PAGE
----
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I'm new to the DSLR world and I can't seem to figure out why I have two copies of all of my pictures when I go to load them on my computer. Is there a way to turn this off so I don't have to go through and delete one copy of everything all the time.

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Most dSLRs have the capability to be set to save both the RAW and JPEG versions of an image. The RAW file is (mostly) the raw data dump from the sensor, while the JPEG is a compressed file, where some of the color data was discarded in order to make the file much smaller. If you simply go to the size/quality settings in your camera, and turn off RAW+JPEG, that should stop your camera from taking two files per shot. You'll most likely want to choose a specific JPEG size/quality combination, or RAW.

JPEGs are good as final delivery files, if you don't plan to mess about with them in post-processing a lot. RAW files give you more latitude for post-processing adjustments--particularly color shifts--because all of the original data can be recovered. For example, if you set the camera to the wrong white balance setting and take the image as a JPEG, it can be difficult, or cause color halos in the image to try and shift it back to the "right" setting. With RAW, you can reset the white balance, as it were, after the fact, without any visible artifacts. If you set the camera to shoot in B&W, the JPEG will have had all its color information discarded, while with RAW, you can recover the full color information to make a color image, or to use the color for B&W conversion.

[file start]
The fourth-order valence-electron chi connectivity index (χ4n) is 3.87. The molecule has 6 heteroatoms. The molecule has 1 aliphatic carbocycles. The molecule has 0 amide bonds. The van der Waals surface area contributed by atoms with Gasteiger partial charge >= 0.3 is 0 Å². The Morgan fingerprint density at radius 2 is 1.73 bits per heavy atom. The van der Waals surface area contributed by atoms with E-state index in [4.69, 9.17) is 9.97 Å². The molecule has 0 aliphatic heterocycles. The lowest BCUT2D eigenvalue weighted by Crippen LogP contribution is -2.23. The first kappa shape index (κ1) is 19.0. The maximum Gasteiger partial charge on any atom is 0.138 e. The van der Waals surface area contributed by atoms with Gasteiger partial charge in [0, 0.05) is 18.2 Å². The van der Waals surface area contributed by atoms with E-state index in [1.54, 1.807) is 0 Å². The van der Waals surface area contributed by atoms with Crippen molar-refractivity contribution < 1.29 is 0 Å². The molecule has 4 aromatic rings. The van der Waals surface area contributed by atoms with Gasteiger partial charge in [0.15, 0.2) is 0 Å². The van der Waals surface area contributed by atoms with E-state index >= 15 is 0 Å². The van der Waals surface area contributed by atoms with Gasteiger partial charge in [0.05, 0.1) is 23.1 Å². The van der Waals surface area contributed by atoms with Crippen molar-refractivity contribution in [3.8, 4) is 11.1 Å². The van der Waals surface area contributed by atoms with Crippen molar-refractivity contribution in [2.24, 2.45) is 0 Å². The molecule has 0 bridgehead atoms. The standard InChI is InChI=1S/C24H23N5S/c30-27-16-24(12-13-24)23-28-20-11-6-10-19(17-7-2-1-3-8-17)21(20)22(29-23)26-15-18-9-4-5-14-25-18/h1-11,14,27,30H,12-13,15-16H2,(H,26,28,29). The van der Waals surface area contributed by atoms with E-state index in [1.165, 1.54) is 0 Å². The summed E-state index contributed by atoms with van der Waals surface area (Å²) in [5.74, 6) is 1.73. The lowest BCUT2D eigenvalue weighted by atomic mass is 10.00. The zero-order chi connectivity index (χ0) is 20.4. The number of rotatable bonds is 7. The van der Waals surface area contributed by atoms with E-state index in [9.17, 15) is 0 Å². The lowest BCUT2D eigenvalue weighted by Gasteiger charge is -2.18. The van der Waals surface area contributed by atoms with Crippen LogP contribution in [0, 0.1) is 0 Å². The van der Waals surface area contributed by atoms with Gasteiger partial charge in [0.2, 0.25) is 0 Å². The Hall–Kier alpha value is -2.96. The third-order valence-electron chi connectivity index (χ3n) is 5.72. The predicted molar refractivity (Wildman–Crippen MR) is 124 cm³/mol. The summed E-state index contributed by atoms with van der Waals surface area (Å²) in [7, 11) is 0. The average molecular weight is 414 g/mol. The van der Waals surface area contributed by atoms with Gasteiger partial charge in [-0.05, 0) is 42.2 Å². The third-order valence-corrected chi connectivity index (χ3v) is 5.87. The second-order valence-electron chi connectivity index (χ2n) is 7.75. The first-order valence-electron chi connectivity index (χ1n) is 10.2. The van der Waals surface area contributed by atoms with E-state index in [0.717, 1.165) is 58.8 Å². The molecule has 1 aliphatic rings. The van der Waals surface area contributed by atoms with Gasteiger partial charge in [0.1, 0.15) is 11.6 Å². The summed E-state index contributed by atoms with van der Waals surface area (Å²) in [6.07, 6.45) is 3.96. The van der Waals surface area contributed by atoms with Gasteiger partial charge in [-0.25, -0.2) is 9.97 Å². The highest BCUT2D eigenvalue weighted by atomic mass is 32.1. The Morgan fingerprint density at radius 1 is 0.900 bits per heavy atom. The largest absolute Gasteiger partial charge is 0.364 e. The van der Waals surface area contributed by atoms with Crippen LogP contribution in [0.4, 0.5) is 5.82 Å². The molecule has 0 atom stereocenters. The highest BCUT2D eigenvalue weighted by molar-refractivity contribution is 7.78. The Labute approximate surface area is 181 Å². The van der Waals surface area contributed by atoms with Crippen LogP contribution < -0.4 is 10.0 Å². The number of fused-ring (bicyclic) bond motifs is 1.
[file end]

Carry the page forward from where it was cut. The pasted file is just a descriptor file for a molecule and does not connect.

Some shooters choose to have the camera keep the RAW file as well as the compressed JPEG because they can use the JPEG immediately (say, for social media or delivery), but still have the RAW for post-processing later.

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You probably took raw and jpeg images.

take a look at the file extension, one is probably .nef and the other .jpeg

Is there a way to turn this off so I don't have to go through and delete one copy of everything all the time.

Yes, you have to check you user manual for that.

If you only want either one, you have to decide which one. Nikon has this article on their website that will give you a basic understanding of what this is all about:

What are the differences between: RAW, NEF, Compressed-NEF, TIFF, and JPG file formats?

JPEG: These images are a standard for web and email images as well as images from compact digital cameras.

JPEG is a standardized image-compression format. JPEG compression reduces the file size but has no effect on the number of pixels in the image (i.e., the resolution). JPEG was designed to compress the file size of photos and can handle as many colors as are in the picture. It is also lossy, meaning that some information is lost during compression, and the decompressed image is not a total match with the original. This means that a little bit of image detail quality is lost when saved as JPEG.

Most cameras have several different quality settings (Fine, Normal and Basic, for instance) which make the file size smaller at the expense of image quality. At the highest quality setting of "Fine" there is very little actual quality loss. Nikon digital cameras represent JPEG capture as Fine (1:4 JPG), Normal (1:8 JPG), and Basic (1:16 JPG).